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Closing Market Report

Star-Bulletin news services

Friday, June 7, 2002


Markets end lower, but
late rally minimizes fall


By Lisa Singhania
Associated Press

NEW YORK >> Reduced outlooks from chip manufacturer Intel and drug maker Biogen sent technology stocks sharply lower today, but a late session rebound limited the damage in the broader market.

Analysts were not impressed by the comeback, however. They attributed it to bargain hunting following two weeks of mostly losing sessions rather than any fundamental shift in investor confidence.

"The semiconductor sector got hit pretty hard today, but the rest of the market pretty much held up. That's good to see," said Mike Kayes, chief investment officer at Eastover Capital. "But the big picture is still that the market needs to see earnings improve, and that hasn't happened yet."

Advancing issues led decliners 4 to 3 on the New York Stock Exchange in heavy trading. Volume came to 1.80 billion shares, compared with 1.59 billion shares yesterday.

The Dow Jones industrial average closed down 34.97, or 0.4 percent, at 9,589.76, after falling as much as 152 points and then briefly showing a gain. Yesterday, the average fell 172 points.

With the exception of the Russell 2000 index, which gained 5.22 to 470.51, broader stock indicators were also lower. The technology-centered Nasdaq composite index took the biggest hit, losing 19.40, or 1.3 percent, to close at 1,535.48. The Standard & Poor's 500 index lost 1.62, or 0.2 percent, to 1,027.53.

For the week, the Dow lost 3.4 percent, the Nasdaq tumbled nearly 5.0 percent and S&P fell 3.7 percent. The Nasdaq and S&P are also closing in on their post-Sept. 11 lows; the Nasdaq has 112 points to go; the S&P is short by 61.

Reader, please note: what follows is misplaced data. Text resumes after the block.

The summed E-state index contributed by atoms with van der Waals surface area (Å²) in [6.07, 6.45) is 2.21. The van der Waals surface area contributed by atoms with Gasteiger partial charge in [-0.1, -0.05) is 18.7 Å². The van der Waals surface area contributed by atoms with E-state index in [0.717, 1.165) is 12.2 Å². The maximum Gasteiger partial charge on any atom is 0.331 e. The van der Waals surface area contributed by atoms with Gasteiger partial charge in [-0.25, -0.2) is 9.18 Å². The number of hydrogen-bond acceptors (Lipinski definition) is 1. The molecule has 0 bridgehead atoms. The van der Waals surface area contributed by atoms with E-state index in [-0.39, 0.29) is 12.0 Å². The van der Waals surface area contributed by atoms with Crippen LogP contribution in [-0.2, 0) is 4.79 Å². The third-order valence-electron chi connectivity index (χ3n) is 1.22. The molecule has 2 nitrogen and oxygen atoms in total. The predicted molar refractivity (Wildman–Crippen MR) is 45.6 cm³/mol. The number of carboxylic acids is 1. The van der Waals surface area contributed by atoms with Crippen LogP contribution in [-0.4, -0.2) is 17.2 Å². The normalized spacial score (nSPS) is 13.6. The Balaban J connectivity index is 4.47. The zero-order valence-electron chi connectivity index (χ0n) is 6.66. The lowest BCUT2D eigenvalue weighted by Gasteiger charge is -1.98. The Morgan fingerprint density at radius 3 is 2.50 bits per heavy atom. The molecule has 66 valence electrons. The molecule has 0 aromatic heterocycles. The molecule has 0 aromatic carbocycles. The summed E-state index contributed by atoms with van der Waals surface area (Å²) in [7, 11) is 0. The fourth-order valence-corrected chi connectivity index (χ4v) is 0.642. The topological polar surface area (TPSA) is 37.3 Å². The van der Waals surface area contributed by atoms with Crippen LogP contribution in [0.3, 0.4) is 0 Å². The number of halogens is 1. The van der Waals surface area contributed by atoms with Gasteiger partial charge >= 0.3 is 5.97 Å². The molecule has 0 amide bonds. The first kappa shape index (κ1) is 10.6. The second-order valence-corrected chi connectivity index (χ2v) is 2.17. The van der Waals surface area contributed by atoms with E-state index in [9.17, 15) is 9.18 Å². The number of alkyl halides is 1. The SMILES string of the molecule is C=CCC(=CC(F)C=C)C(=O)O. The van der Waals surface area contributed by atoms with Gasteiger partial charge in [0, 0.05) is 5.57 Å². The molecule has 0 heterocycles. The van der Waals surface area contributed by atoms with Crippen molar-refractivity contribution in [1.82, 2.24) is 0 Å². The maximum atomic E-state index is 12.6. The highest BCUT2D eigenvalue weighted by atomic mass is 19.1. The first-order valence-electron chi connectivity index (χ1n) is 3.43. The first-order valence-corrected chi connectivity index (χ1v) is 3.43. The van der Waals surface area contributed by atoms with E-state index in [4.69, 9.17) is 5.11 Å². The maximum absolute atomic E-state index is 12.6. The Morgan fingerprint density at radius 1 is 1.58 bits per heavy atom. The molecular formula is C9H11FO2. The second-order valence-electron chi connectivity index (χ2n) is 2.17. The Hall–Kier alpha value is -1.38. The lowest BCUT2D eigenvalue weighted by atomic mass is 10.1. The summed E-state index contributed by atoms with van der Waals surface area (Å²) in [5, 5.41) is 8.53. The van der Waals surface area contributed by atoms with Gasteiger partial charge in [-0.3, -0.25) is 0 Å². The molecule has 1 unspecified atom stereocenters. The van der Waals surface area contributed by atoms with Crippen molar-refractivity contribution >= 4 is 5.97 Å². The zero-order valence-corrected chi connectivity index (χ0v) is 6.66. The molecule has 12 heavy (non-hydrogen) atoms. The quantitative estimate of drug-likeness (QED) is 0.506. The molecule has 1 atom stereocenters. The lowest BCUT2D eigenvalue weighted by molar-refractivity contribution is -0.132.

The price of the Treasury's 10-year note was down 21/32 point today at 98 9/16, while its yield rose to 5.06 percent from 4.98 percent late yesterday. Two-year Treasury notes were down 3/32 point and yielded 3.13 percent, up from 3.07 percent yesterday.

The bulk of the declines today appeared concentrated in specific stocks that investors felt had disappointed them -- or had the potential to do so.

Intel fell $5, or 18.5 percent, to $22 after it lowered its second-quarter sales forecast because of lower-than-expected demand for personal computer processors in Europe. The news triggered selling across the chip sector. Intel rival Advanced Micro Devices slid 80 cents to $9.81, while Applied Materials, which makes equipment for semidconductor production, fell 30 cents to $20.62.

Investors also bid Biogen lower, sending the pharmaceutical company down $5.54, or 11.6 percent, to $42.16, after Biogen reduced its financial estimates for the second quarter and full year, citing difficult market conditions.

Reports of more accounting woes also pressured the market. Tyco dropped $4.50, or 30.8 percent, to $10.10 on concerns the company would not shed its lending unit as quickly as expected, and fears that a government investigation of the company is broadening.

"Investors are pretty glum right now. They are concerned that all of the economic stimulus we saw throughout 2001 is not producing the kind of economic response that we were anticipating," said Charles G. Crane, strategist for Victory SBSF Capital Management.

Overseas, Japan's Nikkei stock average fell nearly 1.2 percent. In Europe, Germany's DAX index slipped 1.0 percent, Britain's FTSE 100 lost 0.8 percent, and France's CAC-40 dropped 1.9 percent.



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